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Elegy O Rose, thou art sick! The invisible worm, That flies in the night In the howling storm, Has found out thy bed Of crimson joy: And his dark secret love Does thy life destroy. William Blake (1757-1827), The Sick Rose

Dirge This ae nighte, this ae nighte, Every nighte and alle, Fire and fleet and candle lighte, And Christe receive thy saule. When thou from hence away art past, Every nighte and alle, To Whinny muir thou com’st at last; And Christe receive thy saule. If ever thou gavest hosen and shoon, Every nighte and alle, Sit thee down and put them on; And Christe receive thy saule. If hosen and shoon thou ne’er gav’st nane Every nighte and alle, The whinnes sall prick thee to the bare bane; And Christe receive thy saule. From Whinny muir when thou may’st pass, Every nighte and alle, To Brig o’ Dread thou com’st at last; And Christe receive thy saule. From Brig o’ Dread when thou may’st pass, Every nighte and alle, To Purgatory fire thou com’st at last; And Christe receive thy saule. If ever thou gavest meat or drink, Every nighte and alle, The fire sall never make thee shrink; And Christe receive thy saule.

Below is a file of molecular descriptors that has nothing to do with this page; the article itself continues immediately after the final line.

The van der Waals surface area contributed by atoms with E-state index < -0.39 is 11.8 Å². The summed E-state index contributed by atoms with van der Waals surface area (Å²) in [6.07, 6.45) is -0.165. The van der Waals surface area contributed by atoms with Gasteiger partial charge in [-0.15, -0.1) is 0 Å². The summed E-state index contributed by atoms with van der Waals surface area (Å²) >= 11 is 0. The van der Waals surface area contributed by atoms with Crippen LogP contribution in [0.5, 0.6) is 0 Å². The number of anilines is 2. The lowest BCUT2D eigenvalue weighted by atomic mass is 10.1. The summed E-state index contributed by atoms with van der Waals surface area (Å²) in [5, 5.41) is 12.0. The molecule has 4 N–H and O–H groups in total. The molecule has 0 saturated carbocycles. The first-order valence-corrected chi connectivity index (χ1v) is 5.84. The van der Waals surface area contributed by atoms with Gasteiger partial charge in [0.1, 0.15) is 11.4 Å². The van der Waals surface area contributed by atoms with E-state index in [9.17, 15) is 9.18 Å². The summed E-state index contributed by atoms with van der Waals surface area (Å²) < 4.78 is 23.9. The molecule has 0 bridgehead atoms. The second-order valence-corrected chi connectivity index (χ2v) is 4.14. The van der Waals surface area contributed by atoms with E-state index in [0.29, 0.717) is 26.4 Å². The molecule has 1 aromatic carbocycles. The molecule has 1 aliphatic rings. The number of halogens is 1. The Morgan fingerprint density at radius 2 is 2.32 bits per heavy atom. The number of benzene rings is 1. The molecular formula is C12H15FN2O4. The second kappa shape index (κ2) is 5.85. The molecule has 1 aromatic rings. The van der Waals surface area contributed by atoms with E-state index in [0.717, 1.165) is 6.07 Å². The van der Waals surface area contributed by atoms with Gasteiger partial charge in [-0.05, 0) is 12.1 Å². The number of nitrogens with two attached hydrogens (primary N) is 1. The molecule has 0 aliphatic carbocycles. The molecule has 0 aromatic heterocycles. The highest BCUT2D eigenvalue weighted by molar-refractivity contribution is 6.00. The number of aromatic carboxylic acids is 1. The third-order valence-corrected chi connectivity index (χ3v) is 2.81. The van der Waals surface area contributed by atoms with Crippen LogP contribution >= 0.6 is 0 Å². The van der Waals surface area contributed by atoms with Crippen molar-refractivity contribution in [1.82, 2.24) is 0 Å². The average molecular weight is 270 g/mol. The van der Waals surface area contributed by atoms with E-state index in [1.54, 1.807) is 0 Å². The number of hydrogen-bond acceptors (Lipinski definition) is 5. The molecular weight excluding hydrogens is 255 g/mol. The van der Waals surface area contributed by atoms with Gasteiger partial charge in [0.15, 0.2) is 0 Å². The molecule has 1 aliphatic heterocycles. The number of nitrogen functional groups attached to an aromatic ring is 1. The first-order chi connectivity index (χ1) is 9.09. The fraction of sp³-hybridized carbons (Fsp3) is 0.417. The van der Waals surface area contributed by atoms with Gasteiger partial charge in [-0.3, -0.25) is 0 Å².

Sabato 7 ore 21 sinfonietta